No one denies that Scripture clearly contrasts law and grace. John 1:17 says, “The Law was given through Moses; grace and truth were realized through Jesus Christ.” Romans 6:4 says, “You are not under law, but under grace.” So the distinction between law and grace is obvious in Scripture.

But grace and law operate in every dispensation. Grace is and always has been the only means of eternal salvation. The whole point of Romans 4 is that Abraham, David, and all other Old Testament saints were justified by grace through faith, not because they kept the law (Galatians 3 also makes clear that it was never God’s intent that rightoeusness should come through the law or that slavation could be earned through obedience [see especially vv. 7, 11]. The law acted as a tutor, to bring people to Christ (v. 24). Thus even in the Old Testament, people were saved because of faith, not because of obedience to the law [cf. Romans 3:19-20). Did the apostle Paul believe we can nullify the law in this age of pure grace? Paul’s reply to that question was unequivocal: “May it never be! On the contrary, we establish the Law” ( Rom. 3:31 ).

In fairness, it is important to note that when pressed on the issue, Chafer acknowledged that God’s grace and Christ’s blood were the only ground on which sinners in any age could be saved (Lewis Sperry Chafer, “Dispensational Distinctions Denounced,” Bibliotheca Sacra, July 1944: 259). It must be stressed, however, that Chafer, Scofield, and others who have followed their lead have made too much of the differences between Old and New Testament dispensations. Wanting to avoid what he thought was “careless co-mingling” of law and grace, Chafer ended up with an “age of law” that is legalistic and an “age of grace” that smacks of antinomianism.

Chafer himself was a godly man, committed to holiness and high standards of Christian living. In practice, he would never have condoned carnality. But his dispensationalist system—with the hard dichotomies it introduced; its “grace teachings” that were “suggestions,” not demands; and its concept of “pure” grace that stood in opposition to law of any kind—paved the way for a brand of Christianity that has legitimized careless and carnal behavior.

Chafer could rightly be called the father of twentieth-century no-lordship theology. He listed repentance and surrender as two of “the more common features of human responsibility which are too often erroneously added to the one requirement of faith or belief” (Chafer, Systematic Theology, 3:372). He wrote, “to impose a need to surrender the life to God as an added condition of salvation is most unreasonable. God’s call to the unsaved is never said to be unto the Lordship of Christ; it is unto His saving grace” (Ibid, 3:385). “Next to sound doctrine itself, no more important obligation rests on the preacher than that of preaching the Lordship of Christ to Christians exclusively, and the Saviorhood of Christ to those who are unsaved” (Ibid, 3:387).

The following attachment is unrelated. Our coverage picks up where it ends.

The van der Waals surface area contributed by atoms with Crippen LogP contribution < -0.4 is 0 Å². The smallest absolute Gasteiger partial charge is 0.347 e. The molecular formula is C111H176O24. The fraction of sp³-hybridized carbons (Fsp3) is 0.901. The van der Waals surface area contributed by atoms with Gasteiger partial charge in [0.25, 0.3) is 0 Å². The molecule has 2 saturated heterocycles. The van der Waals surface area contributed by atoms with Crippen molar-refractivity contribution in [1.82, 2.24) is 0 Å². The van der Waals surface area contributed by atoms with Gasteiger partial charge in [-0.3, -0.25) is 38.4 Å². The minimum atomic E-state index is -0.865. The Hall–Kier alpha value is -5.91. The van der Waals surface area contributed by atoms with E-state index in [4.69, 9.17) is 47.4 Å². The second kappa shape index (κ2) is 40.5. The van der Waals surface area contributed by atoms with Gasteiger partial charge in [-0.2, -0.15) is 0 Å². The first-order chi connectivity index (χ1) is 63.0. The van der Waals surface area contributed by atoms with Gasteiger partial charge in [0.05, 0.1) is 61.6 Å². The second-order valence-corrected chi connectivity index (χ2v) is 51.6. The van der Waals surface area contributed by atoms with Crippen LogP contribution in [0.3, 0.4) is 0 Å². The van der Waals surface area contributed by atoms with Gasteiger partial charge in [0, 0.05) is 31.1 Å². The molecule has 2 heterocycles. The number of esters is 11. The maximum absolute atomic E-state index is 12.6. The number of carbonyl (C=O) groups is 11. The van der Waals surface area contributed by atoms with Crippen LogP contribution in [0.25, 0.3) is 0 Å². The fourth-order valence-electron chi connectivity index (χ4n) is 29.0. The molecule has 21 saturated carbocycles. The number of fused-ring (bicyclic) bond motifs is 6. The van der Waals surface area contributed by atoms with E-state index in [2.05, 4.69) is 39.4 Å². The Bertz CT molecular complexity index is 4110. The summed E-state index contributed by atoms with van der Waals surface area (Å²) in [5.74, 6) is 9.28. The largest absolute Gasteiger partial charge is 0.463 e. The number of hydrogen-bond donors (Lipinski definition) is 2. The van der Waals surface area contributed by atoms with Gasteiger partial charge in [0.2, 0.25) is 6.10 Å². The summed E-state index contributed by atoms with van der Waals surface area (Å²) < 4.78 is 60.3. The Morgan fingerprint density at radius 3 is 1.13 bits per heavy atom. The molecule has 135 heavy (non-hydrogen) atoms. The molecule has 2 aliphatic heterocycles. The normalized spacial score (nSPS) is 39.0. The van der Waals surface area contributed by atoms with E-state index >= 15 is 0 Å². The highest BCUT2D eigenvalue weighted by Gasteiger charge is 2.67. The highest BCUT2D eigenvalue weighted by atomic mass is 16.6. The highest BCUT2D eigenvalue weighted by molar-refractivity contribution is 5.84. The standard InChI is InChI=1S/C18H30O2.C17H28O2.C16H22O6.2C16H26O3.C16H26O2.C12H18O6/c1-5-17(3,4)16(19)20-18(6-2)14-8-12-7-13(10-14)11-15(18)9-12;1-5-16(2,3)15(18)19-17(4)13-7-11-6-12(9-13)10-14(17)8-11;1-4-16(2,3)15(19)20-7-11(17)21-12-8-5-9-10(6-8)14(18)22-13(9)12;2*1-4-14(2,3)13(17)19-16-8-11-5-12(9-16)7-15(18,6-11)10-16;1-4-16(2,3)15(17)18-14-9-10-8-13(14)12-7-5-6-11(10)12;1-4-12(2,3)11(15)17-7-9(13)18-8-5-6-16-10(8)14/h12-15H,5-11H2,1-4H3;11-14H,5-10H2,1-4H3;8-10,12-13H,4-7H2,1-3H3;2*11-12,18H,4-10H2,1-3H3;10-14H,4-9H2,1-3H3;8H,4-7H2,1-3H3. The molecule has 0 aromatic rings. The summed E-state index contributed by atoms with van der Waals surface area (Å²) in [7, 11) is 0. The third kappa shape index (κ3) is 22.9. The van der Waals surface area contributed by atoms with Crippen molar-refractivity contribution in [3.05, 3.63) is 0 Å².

It is important to note that when Chafer wrote those things, he was arguing against the Oxford Movement, a popular but dangerous heresy that was steering Protestants back into the legalism and works-righteousness of Roman Catholicism. Chafer wrote,

The error of imposing Christ’s Lordship upon the unsaved is disastrous.… A destructive heresy is abroad under the name The Oxford Movement, which specializes in this blasting error, except that the promoters of the Movement omit altogether the idea of believing on Christ for salvation and promote exclusively the obligation to surrender to God. They substitute consecration for conversion, faithfulness for faith, and beauty of daily life for believing unto eternal life. As is easily seen, the plan of this movement is to ignore the need of Christ’s death as the ground of regeneration and forgiveness, and to promote the wretched heresy that it matters nothing what one believes respecting the Saviorhood of Christ if only the daily life is dedicated to God’s service.… The tragedy is that out of such a delusion those who embrace it are likely never to be delivered by a true faith in Christ as Savior. No more complete example could be found today of “the blind leading the blind” than what this Movement presents (Ibid, 3:385-386).

But Chafer prescribed the wrong remedy for the false teachings of the Oxford Movement. To answer a movement that “omit[s] altogether the idea of believing on Christ for salvation and promote[s] exclusively the obligation to surrender to God,” he devised a notion of faith that strips believing of any suggestion of surrender. Although the movement he opposed was indeed an insidious error, Chafer unfortunately laid the foundation for the opposite error, with equally devastating results.

The notion of faith with no repentance and no surrender fit well with Chafer’s concept of an age of “pure grace,” so it was absorbed and expanded by those who developed their theology after his model. It endures today as the basis of all no-lordship teaching.